As negotiators we are always looking for ways to become better. We would all like to be able to find a “silver bullet” that could allow us to move to the next level. It turns out that there really is no such thing as a silver bullet when it comes to negotiating skills. However, there is one thing that we can all do that will have an immediate impact on our abilities: start listening more.
Prepare To Listen
Driven by the anxiety associated with a negotiation, we tend to prepare for a negotiation by writing down what we want to say. This activity sets us up to do lots of telling and little listening. Alternatively if your preparation includes making a list of the other side’s interests, you are likely to discover that you don’t understand them as well as you should. These blanks in your survey of the other party’s interests should serve as prompt for the questions you will ask when you sit down at the table. If you enter a negotiation with a list of questions rather than a list of arguments, you are more likely to do the smart thing and spend time probing the other side’s interests.
Build A Habit Of ListeningIf you were a professional tennis player you would not try out a new backhand in the finals at Wimbledon. Yet negotiators often wait for our most important negotiations to focus on changing our listening habits. What we need to realize is that our less-important negotiations are key to developing our skills. They don’t even have to a “negotiation” per se. The next time you find yourself disagreeing with someone—whether your significant other, a friend or a colleague – try seeing how many questions you can ask in a row without presenting your own point of view. You could even somehow time yourself to see how long you can keep inquiring without giving your opinion. What you’ll find out is that it’s often harder than it sounds. Set benchmarks for this listening, and you can try to ask more questions each time.
Use Pavlovian Conditioning To Improve Your Listening
What we need to understand about humans is that if we get some kind of reward for listening, we’ll do it more. If you want to improve your listening skills then there is an exercise that you can do with someone close to you, such as your partner, parent, or child. What you’ll want to do is to raise an ongoing dispute that you’ve had with them. Tell them that you’re worried you don’t understand their viewpoint well enough and that you want to learn more. Ask questions until you stop learning anything new and then summarize their view. Your goal should be to understand the person’s perspective well enough, and summarize it fairly enough, that they say, “Yes, that’s right!”. Simply by doing this you may discover that you have resolved the issue.
What All Of This Means For You
Negotiators are always looking for ways that they can become better. We would like to find a magic tool that could transform our negotiation styles and negotiating techniques overnight. Such a tool does not exist, but we can become better negotiators if we take the time to improve how we listen.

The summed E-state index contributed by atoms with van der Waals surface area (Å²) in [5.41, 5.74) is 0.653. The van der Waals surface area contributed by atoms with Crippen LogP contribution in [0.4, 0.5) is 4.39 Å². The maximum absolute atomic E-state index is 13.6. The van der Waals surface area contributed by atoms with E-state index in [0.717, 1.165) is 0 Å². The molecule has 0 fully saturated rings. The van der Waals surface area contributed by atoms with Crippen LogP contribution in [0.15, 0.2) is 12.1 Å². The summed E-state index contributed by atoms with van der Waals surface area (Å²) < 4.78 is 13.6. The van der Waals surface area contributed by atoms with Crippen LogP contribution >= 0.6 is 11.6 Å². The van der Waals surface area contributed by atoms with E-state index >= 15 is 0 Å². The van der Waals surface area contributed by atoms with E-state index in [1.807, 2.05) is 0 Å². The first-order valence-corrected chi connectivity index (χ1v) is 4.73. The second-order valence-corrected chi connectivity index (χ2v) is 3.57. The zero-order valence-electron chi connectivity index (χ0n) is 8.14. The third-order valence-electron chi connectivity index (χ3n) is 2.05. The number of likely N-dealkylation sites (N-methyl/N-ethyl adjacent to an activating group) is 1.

Good listening is not something that just happens. Rather, we need to prepare to be good listeners. When we enter into a principled negotiation we need to make sure that we have plenty of questions that we want to ask the other side. Developing listening skills requires practice. We don’t want to practice this skill during our biggest negotiations, instead we want to use smaller negotiations to develop the skill so that we can use it later on. In order to get better at listening, we should create situations where we get rewarded for good listening. Take the time to hear someone out and just ask questions. In the end the issue may be resolved and you’ll feel good about your listening skills.
Anytime that there is a way that we can become better negotiators, we should always seize the opportunity. It turns out that if we take the time to become better listeners, we just might be able to do a better job during our next negotiation. The real trick to understand how we can go about developing the skill of listening. Once we’ve mastered this skill, we’ll be able to get more out of our next negotiation.
– Dr. Jim Anderson
Blue Elephant Consulting –
Your Source For Real World Negotiating Skills™
Question For You: How do you think that you could tell if you had become a better listener?
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What We’ll Be Talking About Next Time
Negotiators know that the real challenge to a negotiation comes at the end. No matter what negotiation styles or negotiating techniques have been used during the negotiation, in the end it all comes down to the closing. Can you get the other side to agree to do a deal with you? As simple as this sounds, it often turns out to be a lot harder than any of us would like it to be. What we need are tips on how to make this critical event happen and (with a little luck) happen faster.